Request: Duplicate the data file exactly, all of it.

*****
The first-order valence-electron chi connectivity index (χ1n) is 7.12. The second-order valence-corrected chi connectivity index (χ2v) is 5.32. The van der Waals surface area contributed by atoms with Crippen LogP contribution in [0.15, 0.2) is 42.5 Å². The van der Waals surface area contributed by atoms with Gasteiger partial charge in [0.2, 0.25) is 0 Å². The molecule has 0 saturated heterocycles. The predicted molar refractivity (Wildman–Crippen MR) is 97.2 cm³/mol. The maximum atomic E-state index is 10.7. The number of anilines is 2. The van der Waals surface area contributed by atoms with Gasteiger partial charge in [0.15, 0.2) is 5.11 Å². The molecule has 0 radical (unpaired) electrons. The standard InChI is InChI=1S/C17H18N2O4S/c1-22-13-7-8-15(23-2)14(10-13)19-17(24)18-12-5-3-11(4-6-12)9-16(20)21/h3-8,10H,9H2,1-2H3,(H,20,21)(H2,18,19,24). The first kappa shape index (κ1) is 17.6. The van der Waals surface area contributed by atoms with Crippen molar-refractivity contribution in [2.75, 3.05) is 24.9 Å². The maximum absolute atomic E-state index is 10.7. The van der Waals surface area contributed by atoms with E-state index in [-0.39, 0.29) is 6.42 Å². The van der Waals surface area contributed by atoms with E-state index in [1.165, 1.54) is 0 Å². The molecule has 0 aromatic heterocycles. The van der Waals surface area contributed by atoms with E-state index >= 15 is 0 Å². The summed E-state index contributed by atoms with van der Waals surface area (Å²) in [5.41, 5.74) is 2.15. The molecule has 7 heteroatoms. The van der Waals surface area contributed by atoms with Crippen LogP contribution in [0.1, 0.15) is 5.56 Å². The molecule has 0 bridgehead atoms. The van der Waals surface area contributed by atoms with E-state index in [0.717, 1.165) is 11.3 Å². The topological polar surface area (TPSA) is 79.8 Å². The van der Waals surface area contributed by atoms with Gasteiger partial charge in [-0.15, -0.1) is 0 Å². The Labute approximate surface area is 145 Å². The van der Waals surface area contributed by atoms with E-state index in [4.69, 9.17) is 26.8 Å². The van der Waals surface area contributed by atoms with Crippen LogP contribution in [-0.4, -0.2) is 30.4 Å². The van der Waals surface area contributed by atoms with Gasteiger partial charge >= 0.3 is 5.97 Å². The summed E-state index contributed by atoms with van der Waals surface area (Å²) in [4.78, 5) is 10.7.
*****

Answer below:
The first-order valence-electron chi connectivity index (χ1n) is 7.12. The second-order valence-corrected chi connectivity index (χ2v) is 5.32. The van der Waals surface area contributed by atoms with Crippen LogP contribution in [0.15, 0.2) is 42.5 Å². The van der Waals surface area contributed by atoms with Gasteiger partial charge in [0.2, 0.25) is 0 Å². The molecule has 0 saturated heterocycles. The predicted molar refractivity (Wildman–Crippen MR) is 97.2 cm³/mol. The maximum atomic E-state index is 10.7. The number of anilines is 2. The van der Waals surface area contributed by atoms with Gasteiger partial charge in [0.15, 0.2) is 5.11 Å². The molecule has 0 radical (unpaired) electrons. The standard InChI is InChI=1S/C17H18N2O4S/c1-22-13-7-8-15(23-2)14(10-13)19-17(24)18-12-5-3-11(4-6-12)9-16(20)21/h3-8,10H,9H2,1-2H3,(H,20,21)(H2,18,19,24). The first kappa shape index (κ1) is 17.6. The van der Waals surface area contributed by atoms with Crippen molar-refractivity contribution in [2.75, 3.05) is 24.9 Å². The maximum absolute atomic E-state index is 10.7. The van der Waals surface area contributed by atoms with E-state index in [-0.39, 0.29) is 6.42 Å². The van der Waals surface area contributed by atoms with E-state index in [1.165, 1.54) is 0 Å². The molecule has 0 aromatic heterocycles. The van der Waals surface area contributed by atoms with E-state index >= 15 is 0 Å². The summed E-state index contributed by atoms with van der Waals surface area (Å²) in [5.41, 5.74) is 2.15. The molecule has 7 heteroatoms. The van der Waals surface area contributed by atoms with Crippen LogP contribution in [0.1, 0.15) is 5.56 Å². The molecule has 0 bridgehead atoms. The van der Waals surface area contributed by atoms with E-state index in [0.717, 1.165) is 11.3 Å². The topological polar surface area (TPSA) is 79.8 Å². The van der Waals surface area contributed by atoms with Gasteiger partial charge in [-0.15, -0.1) is 0 Å². The Labute approximate surface area is 145 Å². The van der Waals surface area contributed by atoms with E-state index in [4.69, 9.17) is 26.8 Å². The van der Waals surface area contributed by atoms with Crippen LogP contribution in [-0.4, -0.2) is 30.4 Å². The van der Waals surface area contributed by atoms with Gasteiger partial charge >= 0.3 is 5.97 Å². The summed E-state index contributed by atoms with van der Waals surface area (Å²) in [4.78, 5) is 10.7.